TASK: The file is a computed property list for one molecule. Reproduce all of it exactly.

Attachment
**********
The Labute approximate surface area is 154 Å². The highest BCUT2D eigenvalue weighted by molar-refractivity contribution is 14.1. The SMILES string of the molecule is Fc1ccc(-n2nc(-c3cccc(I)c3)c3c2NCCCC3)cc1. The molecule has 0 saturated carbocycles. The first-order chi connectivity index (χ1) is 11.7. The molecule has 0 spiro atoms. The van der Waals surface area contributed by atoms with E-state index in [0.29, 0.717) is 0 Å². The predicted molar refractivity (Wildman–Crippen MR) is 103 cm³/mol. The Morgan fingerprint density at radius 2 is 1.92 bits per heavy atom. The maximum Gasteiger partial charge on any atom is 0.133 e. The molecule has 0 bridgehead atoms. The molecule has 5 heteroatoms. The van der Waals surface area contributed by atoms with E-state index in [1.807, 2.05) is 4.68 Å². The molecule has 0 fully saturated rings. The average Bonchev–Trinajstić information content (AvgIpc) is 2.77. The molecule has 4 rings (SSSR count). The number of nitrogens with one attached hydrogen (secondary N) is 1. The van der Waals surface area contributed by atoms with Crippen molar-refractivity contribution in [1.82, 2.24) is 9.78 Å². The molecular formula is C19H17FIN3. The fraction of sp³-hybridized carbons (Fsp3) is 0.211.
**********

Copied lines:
The Labute approximate surface area is 154 Å². The highest BCUT2D eigenvalue weighted by molar-refractivity contribution is 14.1. The SMILES string of the molecule is Fc1ccc(-n2nc(-c3cccc(I)c3)c3c2NCCCC3)cc1. The molecule has 0 saturated carbocycles. The first-order chi connectivity index (χ1) is 11.7. The molecule has 0 spiro atoms. The van der Waals surface area contributed by atoms with E-state index in [0.29, 0.717) is 0 Å². The predicted molar refractivity (Wildman–Crippen MR) is 103 cm³/mol. The Morgan fingerprint density at radius 2 is 1.92 bits per heavy atom. The maximum Gasteiger partial charge on any atom is 0.133 e. The molecule has 0 bridgehead atoms. The molecule has 5 heteroatoms. The van der Waals surface area contributed by atoms with E-state index in [1.807, 2.05) is 4.68 Å². The molecule has 0 fully saturated rings. The average Bonchev–Trinajstić information content (AvgIpc) is 2.77. The molecule has 4 rings (SSSR count). The number of nitrogens with one attached hydrogen (secondary N) is 1. The van der Waals surface area contributed by atoms with Crippen molar-refractivity contribution in [1.82, 2.24) is 9.78 Å². The molecular formula is C19H17FIN3. The fraction of sp³-hybridized carbons (Fsp3) is 0.211.